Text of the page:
Federal prosecutors in New York urged a judge Wednesday to send a Turkish banker to prison for more than 15 years when he is sentenced later this month for causing “immense risks” to the national security of the United States.
Mehmet Atilla was convicted in January of conspiring to launder a billion dollars in Iranian oil revenue in violation of US sanctions.
“At a time when the United States and the community of nations were engaged in the momentous undertaking of depriving the Government of Iran of funding for its malign and deadly activities—including its pursuit of nuclear weapons and ballistic missiles capable of delivering those weapons throughout the region and around the world; and its financial, logistical, and military support for terrorist organizations and acts of terrorism—Atilla was a key player in massively undermining those efforts,” prosecutors wrote in their sentencing submission.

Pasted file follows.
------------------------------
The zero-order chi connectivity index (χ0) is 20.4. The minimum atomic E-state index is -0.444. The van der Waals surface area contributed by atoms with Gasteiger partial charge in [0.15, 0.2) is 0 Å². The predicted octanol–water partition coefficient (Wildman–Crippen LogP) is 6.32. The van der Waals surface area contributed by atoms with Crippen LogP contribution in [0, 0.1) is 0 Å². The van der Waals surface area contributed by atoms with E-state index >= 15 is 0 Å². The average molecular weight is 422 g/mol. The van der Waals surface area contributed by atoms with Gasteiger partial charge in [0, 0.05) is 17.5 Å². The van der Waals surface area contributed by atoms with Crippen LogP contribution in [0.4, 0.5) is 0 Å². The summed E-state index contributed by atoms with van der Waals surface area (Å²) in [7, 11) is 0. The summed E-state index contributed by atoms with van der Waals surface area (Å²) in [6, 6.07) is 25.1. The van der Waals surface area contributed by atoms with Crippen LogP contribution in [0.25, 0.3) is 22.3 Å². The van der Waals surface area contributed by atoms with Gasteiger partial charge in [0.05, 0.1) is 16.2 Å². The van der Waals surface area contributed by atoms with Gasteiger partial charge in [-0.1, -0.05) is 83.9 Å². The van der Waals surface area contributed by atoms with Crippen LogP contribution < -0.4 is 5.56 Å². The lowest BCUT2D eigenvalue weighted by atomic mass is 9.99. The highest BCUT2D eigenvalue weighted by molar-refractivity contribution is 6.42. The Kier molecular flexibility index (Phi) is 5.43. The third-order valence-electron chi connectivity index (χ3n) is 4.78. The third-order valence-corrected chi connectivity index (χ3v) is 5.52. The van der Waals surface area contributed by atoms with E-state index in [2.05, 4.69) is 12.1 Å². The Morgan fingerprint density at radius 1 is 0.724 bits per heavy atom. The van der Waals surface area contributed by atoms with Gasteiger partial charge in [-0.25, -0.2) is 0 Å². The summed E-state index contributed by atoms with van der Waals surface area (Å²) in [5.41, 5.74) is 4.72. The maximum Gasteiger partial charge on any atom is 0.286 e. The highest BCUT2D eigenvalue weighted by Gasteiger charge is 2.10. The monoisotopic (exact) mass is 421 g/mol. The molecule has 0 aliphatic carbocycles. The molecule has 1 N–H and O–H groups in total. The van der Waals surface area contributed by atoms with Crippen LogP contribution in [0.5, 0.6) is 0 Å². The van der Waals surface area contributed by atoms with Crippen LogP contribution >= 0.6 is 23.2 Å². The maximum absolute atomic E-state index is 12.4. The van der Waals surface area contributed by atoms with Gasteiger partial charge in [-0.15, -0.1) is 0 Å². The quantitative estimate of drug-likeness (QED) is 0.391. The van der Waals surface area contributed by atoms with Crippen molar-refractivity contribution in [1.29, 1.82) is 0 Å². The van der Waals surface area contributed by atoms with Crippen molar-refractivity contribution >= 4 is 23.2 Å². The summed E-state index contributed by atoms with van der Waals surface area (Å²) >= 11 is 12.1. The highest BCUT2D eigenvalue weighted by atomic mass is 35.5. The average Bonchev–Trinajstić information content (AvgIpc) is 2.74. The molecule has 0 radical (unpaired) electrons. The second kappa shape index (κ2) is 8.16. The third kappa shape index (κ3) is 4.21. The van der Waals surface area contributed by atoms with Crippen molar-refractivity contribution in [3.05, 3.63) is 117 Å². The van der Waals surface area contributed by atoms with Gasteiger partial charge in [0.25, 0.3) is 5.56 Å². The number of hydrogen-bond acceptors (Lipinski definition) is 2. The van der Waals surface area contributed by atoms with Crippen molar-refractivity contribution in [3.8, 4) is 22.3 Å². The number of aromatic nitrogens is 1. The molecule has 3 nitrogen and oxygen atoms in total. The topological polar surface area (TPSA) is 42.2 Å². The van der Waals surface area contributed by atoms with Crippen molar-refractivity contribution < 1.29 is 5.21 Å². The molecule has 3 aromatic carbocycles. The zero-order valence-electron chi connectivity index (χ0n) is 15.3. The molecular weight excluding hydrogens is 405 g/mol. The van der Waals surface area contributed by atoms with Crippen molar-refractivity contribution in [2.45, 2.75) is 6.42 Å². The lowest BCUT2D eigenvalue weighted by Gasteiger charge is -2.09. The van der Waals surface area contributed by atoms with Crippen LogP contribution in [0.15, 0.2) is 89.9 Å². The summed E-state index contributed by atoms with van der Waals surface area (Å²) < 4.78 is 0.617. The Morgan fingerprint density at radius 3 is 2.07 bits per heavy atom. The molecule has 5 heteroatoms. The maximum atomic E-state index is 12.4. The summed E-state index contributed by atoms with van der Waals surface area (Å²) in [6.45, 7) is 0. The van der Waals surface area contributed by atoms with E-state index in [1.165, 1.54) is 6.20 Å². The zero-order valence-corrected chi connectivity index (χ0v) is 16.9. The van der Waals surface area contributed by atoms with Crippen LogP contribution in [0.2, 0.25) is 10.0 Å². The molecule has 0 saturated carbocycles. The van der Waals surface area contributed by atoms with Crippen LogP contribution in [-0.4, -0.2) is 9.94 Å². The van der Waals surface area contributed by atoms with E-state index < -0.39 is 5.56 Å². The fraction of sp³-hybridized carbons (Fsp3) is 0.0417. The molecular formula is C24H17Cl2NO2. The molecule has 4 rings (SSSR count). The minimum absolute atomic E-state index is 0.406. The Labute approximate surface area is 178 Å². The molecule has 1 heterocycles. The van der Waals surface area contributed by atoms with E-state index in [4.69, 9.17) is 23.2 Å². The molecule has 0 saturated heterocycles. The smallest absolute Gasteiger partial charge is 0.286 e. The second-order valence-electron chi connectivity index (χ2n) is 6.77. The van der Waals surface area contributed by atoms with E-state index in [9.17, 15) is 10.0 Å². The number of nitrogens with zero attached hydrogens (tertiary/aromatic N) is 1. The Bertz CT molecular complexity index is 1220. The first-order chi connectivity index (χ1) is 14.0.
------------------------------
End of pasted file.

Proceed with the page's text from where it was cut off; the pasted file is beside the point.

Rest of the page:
Defense attorneys said a harsh sentence would be unfair and urged the judge to be lenient.
“Unlike prosecutions involving massive frauds and staggering victim losses, here there are no victims who suffered a financial loss,” defense attorneys wrote in their sentencing submission.
The defense also portrayed Atillah as a “functionary” in a conspiracy led by Reza Zarrab, a Turkish-Iranian gold trader who pleaded guilty on the eve of trial and agreed to cooperate with the government.
Whatever Atilla’s role prosecutors said his “offenses are in some respects without parallel and the immense risks that he and his co-conspirators created to the national security of the United States and to the safety and stability of the entire globe are similarly without ready comparison.”
The case strained US-Turkey relations after testimony that Turkish President Tayyip Erdogan signed off on parts of the scheme. Erdogan denied it and accused the U.S. of engaging in a plot against his country based on information from followers of Fethullah Gulen, a cleric based in Pennsylvania who Erdogan has blamed for a failed coup attempt.